Throughout the history of most homes, repairs are made to the floors. This could be due to termite damage, dry rot or in an effort to bolster a sagging or squeaking floor. These repairs are invariably done with plywood, which can cause some serious problems because floor repairs can severely compromise the floor’s ability to transfer earthquake forces outward to the foundations.
Replacing Part of Old Floor with Plywood
Below is a diagram of what a sub-floor looks like wherever it has not been repaired with plywood (a sub-floor is the floor below your oak or carpeted floor you walk on).
The Problem with Sub-Floor Repairs
In this diagram you can see where a segment of the original sub-floor was replaced with plywood. When this was done the nails were removed from Joist E, and the old sub-floor to the right of the joist was removed and replaced with new plywood.
Now you may have two independent floors: the original sub-floor and the new plywood sub-floor. The purpose of shear blocking is to make these two floors perform as one floor again and regain their ability to transfer earthquake forces to the foundation.
Shear Block A connects the original sub-floor to Joist E.
Shear Block B connects Joist E to new plywood sub-floor. At this point the original sub-floor and the plywood sub-floor are jointed together through the common joist connection.
Shear Block C connects plywood sub-floor to Joist F. Joist F is connected to the shear transfer tie component of a shear wall such that now the floor will transfer forces to the shear walls on the foundation perimeter.
Use The Correct Adhesive
Make sure the adhesive you use meets American Society for Testing and Material D3498 (this is a designation that means it has been tested for adhesion to floors) and/or AFG-01, a performance specification developed by the American Plywood Association. All subfloor adhesives meet this standard because they are impossible to sell without it.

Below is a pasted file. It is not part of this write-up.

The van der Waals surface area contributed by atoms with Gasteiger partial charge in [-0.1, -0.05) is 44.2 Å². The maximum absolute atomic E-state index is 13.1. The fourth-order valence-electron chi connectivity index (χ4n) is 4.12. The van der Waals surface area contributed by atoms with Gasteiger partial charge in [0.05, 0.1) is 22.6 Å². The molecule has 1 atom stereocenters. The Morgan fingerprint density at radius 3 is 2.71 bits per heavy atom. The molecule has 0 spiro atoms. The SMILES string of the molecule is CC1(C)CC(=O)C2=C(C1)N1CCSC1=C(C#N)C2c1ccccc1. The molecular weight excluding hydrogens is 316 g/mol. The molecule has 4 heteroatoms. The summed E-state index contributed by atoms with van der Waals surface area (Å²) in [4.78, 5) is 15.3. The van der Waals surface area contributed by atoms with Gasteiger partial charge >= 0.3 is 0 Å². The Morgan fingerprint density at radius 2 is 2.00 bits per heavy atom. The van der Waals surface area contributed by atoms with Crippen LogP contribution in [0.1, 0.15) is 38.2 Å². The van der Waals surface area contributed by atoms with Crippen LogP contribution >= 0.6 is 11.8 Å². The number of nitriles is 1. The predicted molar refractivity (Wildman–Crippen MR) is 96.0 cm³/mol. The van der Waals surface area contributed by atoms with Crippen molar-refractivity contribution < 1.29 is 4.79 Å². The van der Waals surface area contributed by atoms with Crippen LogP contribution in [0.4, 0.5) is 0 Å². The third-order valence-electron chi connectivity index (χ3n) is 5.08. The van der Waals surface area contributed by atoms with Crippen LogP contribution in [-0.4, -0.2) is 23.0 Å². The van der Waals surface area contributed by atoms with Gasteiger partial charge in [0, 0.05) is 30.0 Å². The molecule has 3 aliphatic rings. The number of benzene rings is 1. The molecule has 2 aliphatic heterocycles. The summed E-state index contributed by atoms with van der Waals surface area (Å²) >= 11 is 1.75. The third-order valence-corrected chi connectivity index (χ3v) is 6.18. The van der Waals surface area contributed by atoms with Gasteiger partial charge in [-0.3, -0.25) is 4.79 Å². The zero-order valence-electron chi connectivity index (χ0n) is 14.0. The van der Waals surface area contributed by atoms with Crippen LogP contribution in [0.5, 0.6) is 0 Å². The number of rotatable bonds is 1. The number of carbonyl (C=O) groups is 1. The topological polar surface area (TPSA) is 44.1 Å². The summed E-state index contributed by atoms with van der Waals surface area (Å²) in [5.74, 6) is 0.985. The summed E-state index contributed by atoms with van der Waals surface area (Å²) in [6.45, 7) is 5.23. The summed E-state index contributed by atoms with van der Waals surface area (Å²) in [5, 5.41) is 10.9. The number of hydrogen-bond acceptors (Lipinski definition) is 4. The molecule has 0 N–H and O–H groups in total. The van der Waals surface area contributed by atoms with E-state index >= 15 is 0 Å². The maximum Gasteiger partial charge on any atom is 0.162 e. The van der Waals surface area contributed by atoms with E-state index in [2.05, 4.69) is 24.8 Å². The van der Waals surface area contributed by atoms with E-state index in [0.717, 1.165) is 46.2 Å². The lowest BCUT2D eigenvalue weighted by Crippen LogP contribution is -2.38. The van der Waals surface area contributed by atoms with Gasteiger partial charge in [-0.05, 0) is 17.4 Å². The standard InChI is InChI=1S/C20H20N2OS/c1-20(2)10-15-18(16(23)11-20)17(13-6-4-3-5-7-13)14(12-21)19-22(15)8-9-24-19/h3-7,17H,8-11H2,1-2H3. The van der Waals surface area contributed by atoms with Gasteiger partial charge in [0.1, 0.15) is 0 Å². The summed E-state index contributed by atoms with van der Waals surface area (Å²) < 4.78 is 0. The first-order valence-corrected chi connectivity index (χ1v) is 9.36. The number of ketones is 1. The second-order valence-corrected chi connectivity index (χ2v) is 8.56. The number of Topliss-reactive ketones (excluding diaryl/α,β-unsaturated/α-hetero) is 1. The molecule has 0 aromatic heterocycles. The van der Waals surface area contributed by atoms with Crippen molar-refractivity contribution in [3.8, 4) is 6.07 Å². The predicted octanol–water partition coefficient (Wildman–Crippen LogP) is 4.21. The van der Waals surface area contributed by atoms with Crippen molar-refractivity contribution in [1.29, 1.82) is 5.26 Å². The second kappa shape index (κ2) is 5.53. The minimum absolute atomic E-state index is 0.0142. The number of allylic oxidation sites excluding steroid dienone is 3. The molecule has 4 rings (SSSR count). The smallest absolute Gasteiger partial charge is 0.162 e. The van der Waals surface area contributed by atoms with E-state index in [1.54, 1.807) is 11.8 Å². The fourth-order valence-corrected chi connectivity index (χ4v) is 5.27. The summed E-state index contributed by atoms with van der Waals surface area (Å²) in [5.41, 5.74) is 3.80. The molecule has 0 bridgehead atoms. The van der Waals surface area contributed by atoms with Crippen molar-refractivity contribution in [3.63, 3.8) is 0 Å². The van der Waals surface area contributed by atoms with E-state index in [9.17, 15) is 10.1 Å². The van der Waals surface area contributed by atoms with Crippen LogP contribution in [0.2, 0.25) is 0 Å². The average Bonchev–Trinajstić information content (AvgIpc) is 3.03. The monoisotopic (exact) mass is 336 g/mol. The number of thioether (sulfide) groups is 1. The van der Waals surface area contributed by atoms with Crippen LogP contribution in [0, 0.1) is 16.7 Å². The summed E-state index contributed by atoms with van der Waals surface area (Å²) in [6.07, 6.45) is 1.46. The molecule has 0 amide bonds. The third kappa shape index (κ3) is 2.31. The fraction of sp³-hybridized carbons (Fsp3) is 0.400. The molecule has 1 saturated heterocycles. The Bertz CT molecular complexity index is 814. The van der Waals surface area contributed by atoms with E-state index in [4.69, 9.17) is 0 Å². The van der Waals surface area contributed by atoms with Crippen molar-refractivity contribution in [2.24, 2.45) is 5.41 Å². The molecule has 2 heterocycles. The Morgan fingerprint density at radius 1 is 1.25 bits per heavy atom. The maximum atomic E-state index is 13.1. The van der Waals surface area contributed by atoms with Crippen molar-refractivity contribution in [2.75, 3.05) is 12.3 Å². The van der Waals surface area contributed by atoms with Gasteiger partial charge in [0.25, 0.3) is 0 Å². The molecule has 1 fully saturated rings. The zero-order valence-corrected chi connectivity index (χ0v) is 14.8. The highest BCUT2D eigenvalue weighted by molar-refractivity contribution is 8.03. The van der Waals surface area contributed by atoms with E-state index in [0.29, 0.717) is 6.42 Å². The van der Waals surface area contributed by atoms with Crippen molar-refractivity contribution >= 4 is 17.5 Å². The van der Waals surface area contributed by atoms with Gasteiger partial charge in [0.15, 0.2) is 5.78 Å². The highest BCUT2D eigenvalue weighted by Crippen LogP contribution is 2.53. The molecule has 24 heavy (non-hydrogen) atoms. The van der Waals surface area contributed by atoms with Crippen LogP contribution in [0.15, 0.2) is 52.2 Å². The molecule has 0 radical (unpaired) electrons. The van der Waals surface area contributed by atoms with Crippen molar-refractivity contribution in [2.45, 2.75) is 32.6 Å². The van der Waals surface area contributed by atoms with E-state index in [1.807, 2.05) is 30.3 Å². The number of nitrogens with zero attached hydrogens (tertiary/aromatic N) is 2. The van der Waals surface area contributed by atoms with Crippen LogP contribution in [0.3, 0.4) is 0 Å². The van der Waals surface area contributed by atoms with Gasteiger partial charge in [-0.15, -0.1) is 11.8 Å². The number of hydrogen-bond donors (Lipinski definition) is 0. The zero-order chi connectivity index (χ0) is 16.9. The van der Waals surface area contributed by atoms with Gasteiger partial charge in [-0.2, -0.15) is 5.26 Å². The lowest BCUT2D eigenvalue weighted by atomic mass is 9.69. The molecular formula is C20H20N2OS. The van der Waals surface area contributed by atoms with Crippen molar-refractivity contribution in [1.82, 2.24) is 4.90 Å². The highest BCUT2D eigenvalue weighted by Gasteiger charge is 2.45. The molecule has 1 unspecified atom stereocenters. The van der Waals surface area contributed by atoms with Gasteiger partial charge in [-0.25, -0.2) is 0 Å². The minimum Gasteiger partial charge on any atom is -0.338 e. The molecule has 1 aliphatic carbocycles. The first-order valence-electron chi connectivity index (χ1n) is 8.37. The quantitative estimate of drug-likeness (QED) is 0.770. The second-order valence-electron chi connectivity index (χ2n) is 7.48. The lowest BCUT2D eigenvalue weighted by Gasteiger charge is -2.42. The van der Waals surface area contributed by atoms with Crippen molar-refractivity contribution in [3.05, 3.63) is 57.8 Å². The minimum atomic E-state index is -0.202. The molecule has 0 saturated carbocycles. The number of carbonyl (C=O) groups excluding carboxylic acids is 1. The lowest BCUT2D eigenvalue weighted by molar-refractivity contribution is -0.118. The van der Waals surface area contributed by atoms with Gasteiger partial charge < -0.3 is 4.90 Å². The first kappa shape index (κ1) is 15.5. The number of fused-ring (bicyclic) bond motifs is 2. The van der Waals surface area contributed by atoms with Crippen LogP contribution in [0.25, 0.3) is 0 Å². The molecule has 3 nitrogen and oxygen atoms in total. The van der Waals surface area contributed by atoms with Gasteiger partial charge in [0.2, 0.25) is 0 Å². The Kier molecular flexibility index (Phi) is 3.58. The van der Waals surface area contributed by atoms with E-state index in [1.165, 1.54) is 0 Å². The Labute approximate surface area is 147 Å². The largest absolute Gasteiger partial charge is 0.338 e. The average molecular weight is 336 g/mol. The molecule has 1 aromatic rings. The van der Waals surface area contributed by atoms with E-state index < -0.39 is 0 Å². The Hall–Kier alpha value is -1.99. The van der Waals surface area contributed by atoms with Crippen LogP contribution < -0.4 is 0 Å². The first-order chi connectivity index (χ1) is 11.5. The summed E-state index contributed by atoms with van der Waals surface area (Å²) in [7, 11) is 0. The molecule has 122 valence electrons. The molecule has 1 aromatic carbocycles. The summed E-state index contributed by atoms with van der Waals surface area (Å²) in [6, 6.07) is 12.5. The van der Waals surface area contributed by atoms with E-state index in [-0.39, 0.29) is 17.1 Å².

The table below shows that this particular brand of adhesive has 798 pounds of shear strength (resistance to lateral forces) per square inch. This translates into 9,576 lbs of earthquake resistance for each linear foot if the adhesive plywood or floor framing connection is 1″ wide and 12″ long. If the adhesive adheres to the 1 1/2″ face of a 2 x 4 (this gives us 1 1/2 square inch surface) one linear foot of plywood connection as shown in this drawing it will resist 14,364 lbs of shear force. If the lumber is 2″ wide as found in most houses built before 1955, this capacity increases another 25% to 1,915 lbs per linear foot. The strongest shear wall can resist 870 lbs per linear foot.
Shear blocks made with structural adhesive create such a strong bond between the joist and the floor that that they become in essence one solid piece, making the separation of the floor joist from the floor virtually impossible.
Here is an example of how this relates to the components of a 10-foot-long retrofit shear wall that will be absorbing the forces transferred through the floor.
- 10 feet of shear wall will resist 8700 pounds of force.
- 10 linear feet sub-floor to joist connection will resist 1,915 pounds of force per linear foot, which is far more than you need.
No Cripple Wall Retrofits
Here is another example looking at no cripple wall retrofits.
- If we have a 24′ long foundation with 6 foundation anchors, the mudsill to foundation connection will equal 8,076 lbs (6 x the 1,346lb foundation anchor capacity).
- 24 feet of 1 1/2″ subfloor to floor framing adhesion equals = 34,473 lbs, which is orders of magnitude more than we need.
This is why shear blocking is such an effective repair method.
The Engineer’s ways to Achieve this end.
In the engineered construction detail below, the red arrow points at what is sometimes called an A35 Simpson Clip that attaches the end joist to the floor. In this installation screws no longer than an inch in length are used to attach the top of the A35 to the sub-floor. This is an extremely difficult connection to make from a practical point of view, and it is also quite weak. A better way to do it is with shear blocking which installs very quickly and is 10 times stronger.
Not only is this hardware difficult to install, but it also has questionable value according to the manufacturer because it has never been tested. Nor does it have any value when analyzed from an engineering point of view using the connection calculator from the American Wood Council.